Working towards greener and cleaner tomorrows.
One can walk under a cacophony of trees in certain areas of Mumbai, but I believe that this will only be for a few more years. I lived in a quiet area consisting mainly of 3 to 4 storeyed buildings before the beginning of uncontrolled development in the city. There was a time when I would stare up from a distance and see the clear blue sky, or yellow gulmohars in the distance. Now, all that is left are cranes and skyscrapers. Apart from the fact that the disorganized popping up of buildings is ruining whatever aesthetic value the city has left, the other major consequence of this development is the reduction in green spaces in Mumbai and other urban cities. However, with the current increase in the rate of population, especially in a city like Bombay, the urban sprawl cannot be escaped.
Now that urbanization has and continues to take up most of the space around us, green walls i.e. living walls seem to be a solution for the coexistence of green spaces in the city and the need for development with the growing population. Green walls, revolutionized by a French Botanist called Patrick Blanc, are plants grown on walls and other structures through scientific methods. Currently, they are the best bet in boosting limited spaces. Green walls make reforestation and green living possible within the confines of an urban city.
It is a well-researched fact that trees and plants are good for a person’s psychological and physiological health; from lowering stress levels to improving the immune systems. Studies have proven the effect of indoor plants on stress hormones. Phytoncide is a compound derived from plants, which seems to improve immune system functions. In fact, in 1982, Japan made Forest Bathing a part of their national public health program.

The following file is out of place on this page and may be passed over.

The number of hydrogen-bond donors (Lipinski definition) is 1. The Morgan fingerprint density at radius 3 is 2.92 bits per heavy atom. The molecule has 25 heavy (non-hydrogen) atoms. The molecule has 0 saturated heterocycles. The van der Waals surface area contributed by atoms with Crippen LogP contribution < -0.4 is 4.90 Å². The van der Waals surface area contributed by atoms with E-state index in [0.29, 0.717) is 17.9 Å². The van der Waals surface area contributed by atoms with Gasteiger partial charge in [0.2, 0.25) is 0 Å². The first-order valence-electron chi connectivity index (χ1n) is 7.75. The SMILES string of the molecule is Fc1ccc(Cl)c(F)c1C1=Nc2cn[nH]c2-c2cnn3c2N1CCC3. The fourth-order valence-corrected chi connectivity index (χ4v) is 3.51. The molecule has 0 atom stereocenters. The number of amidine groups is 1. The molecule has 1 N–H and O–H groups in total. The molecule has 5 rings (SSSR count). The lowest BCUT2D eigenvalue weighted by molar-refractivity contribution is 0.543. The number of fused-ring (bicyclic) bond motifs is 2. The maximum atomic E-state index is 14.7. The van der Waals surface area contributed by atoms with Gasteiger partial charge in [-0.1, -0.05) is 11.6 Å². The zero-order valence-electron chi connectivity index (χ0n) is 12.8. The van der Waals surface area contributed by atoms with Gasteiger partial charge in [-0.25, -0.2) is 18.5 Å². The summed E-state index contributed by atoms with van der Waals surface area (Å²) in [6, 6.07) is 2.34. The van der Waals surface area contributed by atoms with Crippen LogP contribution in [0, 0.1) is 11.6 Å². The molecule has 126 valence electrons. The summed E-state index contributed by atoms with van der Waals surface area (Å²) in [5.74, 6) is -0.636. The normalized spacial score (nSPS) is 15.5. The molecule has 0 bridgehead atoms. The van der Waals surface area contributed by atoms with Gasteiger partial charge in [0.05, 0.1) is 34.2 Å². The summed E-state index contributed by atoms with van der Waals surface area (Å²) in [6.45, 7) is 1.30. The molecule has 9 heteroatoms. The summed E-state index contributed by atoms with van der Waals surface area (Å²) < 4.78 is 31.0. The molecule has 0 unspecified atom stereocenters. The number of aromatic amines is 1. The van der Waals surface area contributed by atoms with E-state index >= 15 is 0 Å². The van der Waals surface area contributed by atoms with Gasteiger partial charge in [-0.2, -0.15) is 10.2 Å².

The most important benefit of having green walls is curbing air pollution. Plants improve indoor air quality and clear the air of harmful toxins and dust. Since the past few years, an increasing number of countries are experiencing hotter summers with every passing year; it will continue to get worse. Heat waves are increasing health problems, causing a general change in the working abilities and mental state of people, making them angrier and exhausted during summers, and even causing deaths. An abundance of trees and plants can lower temperatures making the city cooler. A primary school in Singapore created a vertical green wall in the school to educate its students about global warming. This green wall reduced the temperature in the school by 2 to 3 degrees.
How one can grow a vertical garden at home is explained well by Selina Sen in her article here. Most of us know about the added benefits of having plants at home, but we rarely consider the benefits of having them in our city. Individually taking up the initiative of growing living walls at home is wonderful but to reap the benefits of this concept, we need more than just in-house gardening. The true effects of this novel initiative will only be seen when there is implementation at a local and nationwide level.
Other countries have already begun making these ‘green walls’ a part of their major cities. Sydney is working on a Green Roofs and Walls Policy Implementation Plan. In Singapore, the Urban Redevelopment Authority provides incentives to builders for creating green spaces. Airports are installing green walls to ensure better journeys. Architects around the world have embraced green walls and built urban structures and buildings which have vertical gardens. It is critical that in a tropical country like India which has really begun to feel the effects of global warming, such an initiative needs to be strongly encouraged.
That being said, it is heartening to know that in India, multiple cities have taken the initiative to build living walls, Bengaluru being the first. Ahmedabad, Bengaluru and Mumbai have incorporated the concept by building vertical gardens and living walls on pillars under flyovers. Environmentalists, botanists, architects and lawmakers can and must come together and learn from other models in the world and thus work together to reclaim our disregarded spaces.
Feature Image Credit: Stefano Boeri Architetti
Shivangi Adani is a Volunteer Researcher at One Future Collective.
We’re updating our website!
Queer Infocus | July 2020
The Beginning, Middle and End: A Tryst with Depression